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Ask Jeff! RuneQuest design questions


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What it means in game is that characters cannot typically replenish their Rune points in the middle of a scenario. Characters can get their Rune points back if they go to their temple on a holy day, h

The primary design goal on hero questing for RuneQuest is to bust out entirely from the rigid structure presented before, and let hero quests become more fluid and unscripted, while still exploring Gl

Simple - because a lot, arguably most, of the cool bits of the game start taking place once the characters are Rune Lords, priests, and shamans. That's when you get to see large spells in action, alli

6 minutes ago, Frp said:

I, for one, liken the new sorcery rules, even though it makes one of my old characters way less powerful. 

We're those changes based on some old unpublished material or is the whole design brand new?

Sorcery builds off ideas presented in the Guide to Glorantha, and years of discussing how Gloranthan sorcery ought to involve the manipulation of the Runes themselves to create a desired effect. By studying myths, scholars can learn how Glorantha operates, and then manipulate the cosmos according to their will.

To the extent we looked outside of RuneQuest for mechanics, I'd say it is influenced by Ars Magica (itself influenced by RuneQuest) and by Lawrence Whitaker's Unknown East, both of which I thought had excellent ideas for a "clockwork" sorcery system.

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I'm confused with Special Parries vs. Failed and Fumbled attack. They do 1 point of damage in total? Or they do 1 point of damage for each point over the weapon hit points?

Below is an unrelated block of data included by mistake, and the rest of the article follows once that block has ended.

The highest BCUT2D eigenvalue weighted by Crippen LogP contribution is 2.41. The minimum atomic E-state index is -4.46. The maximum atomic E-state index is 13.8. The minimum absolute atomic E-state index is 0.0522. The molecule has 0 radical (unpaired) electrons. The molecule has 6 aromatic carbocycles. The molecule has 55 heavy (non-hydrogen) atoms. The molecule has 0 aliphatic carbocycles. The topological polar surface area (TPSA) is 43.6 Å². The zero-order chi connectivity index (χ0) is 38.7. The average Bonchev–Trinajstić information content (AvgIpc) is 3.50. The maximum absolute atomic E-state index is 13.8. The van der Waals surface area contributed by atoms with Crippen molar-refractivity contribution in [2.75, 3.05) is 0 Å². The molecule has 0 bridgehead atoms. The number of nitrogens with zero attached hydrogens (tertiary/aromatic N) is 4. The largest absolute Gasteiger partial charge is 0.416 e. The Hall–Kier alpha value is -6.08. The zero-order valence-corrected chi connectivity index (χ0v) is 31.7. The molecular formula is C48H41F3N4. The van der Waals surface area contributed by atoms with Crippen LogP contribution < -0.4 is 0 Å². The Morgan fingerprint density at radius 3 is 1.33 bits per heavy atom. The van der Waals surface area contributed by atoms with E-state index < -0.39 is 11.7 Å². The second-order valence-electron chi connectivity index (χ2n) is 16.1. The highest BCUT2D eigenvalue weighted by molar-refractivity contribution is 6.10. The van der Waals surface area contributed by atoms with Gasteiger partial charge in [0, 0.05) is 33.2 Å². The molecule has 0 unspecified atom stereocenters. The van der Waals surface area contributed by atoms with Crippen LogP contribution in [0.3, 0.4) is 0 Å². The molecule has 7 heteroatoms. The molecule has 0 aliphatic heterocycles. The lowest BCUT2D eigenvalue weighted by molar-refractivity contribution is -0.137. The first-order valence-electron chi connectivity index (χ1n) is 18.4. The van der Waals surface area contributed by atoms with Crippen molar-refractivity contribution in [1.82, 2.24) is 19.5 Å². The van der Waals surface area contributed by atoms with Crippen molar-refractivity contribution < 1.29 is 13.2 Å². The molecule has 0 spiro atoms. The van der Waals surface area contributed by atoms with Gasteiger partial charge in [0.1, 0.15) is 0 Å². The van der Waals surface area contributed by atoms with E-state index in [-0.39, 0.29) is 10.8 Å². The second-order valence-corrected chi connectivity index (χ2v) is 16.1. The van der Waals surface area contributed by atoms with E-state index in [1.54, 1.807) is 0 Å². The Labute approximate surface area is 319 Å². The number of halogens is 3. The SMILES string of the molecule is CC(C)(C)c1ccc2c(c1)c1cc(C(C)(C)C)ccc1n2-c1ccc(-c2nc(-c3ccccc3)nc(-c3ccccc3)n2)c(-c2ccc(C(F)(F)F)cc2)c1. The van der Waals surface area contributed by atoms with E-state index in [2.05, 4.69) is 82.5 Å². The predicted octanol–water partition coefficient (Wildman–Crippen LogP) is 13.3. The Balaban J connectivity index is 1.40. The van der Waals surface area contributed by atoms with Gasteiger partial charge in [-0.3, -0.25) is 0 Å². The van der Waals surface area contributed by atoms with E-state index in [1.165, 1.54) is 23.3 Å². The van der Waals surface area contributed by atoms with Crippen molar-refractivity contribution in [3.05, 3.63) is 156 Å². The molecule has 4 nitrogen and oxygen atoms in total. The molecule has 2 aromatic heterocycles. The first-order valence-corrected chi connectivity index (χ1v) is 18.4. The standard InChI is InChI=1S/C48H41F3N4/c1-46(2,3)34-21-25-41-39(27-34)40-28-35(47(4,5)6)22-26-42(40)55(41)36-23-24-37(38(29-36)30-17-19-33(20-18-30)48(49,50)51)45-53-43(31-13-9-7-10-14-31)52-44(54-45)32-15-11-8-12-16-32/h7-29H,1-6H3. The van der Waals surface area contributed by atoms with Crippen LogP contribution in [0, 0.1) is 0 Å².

Also, did you guys ever considered using CoC 7e version of the Parry Matrix, allowing successful and better parries to actually damage the attackers? 

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@Jeff I'm curious about the vision for the forthcoming mass combat rules.  In running other systems I've found the main challenge of portraying mass combat is in making the battle as interactive to the players as possible without bogging play down by trying to model too much mechanically.  Can you speak at all to the structure of mass combat?  As in, where does it position the players and their characters, or how many distinct 'entities' does a battle typically model (and requires rolls for)?

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14 minutes ago, ajtheronin said:

I'm confused with Special Parries vs. Failed and Fumbled attack. They do 1 point of damage in total? Or they do 1 point of damage for each point over the weapon hit points?

Also, did you guys ever considered using CoC 7e version of the Parry Matrix, allowing successful and better parries to actually damage the attackers? 

The first is a rules question of the sort that I am not going to address in this thread. 

The second, we looked at that and decided against it. CoC7e and RQ have a different interface with physical combat. In CoC7e, melee combat is comparatively rare, and often at the level of fisticuffs. Very few CoC investigates are running around fighting regularly with sword and shield!

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There are a couple of significant changes in melee from RQ2.  Could you address the design thoughts to change these?

  1. Weapon parry is no longer a separate skill.  This makes 2H weapons (or 2 1H weapons) much more efficient in terms of "skill tax" and using augments.  e.g. Using Storm to augment your sword augments both attack and parry if using 2H sword, but only your attack if using 1H sword and shield.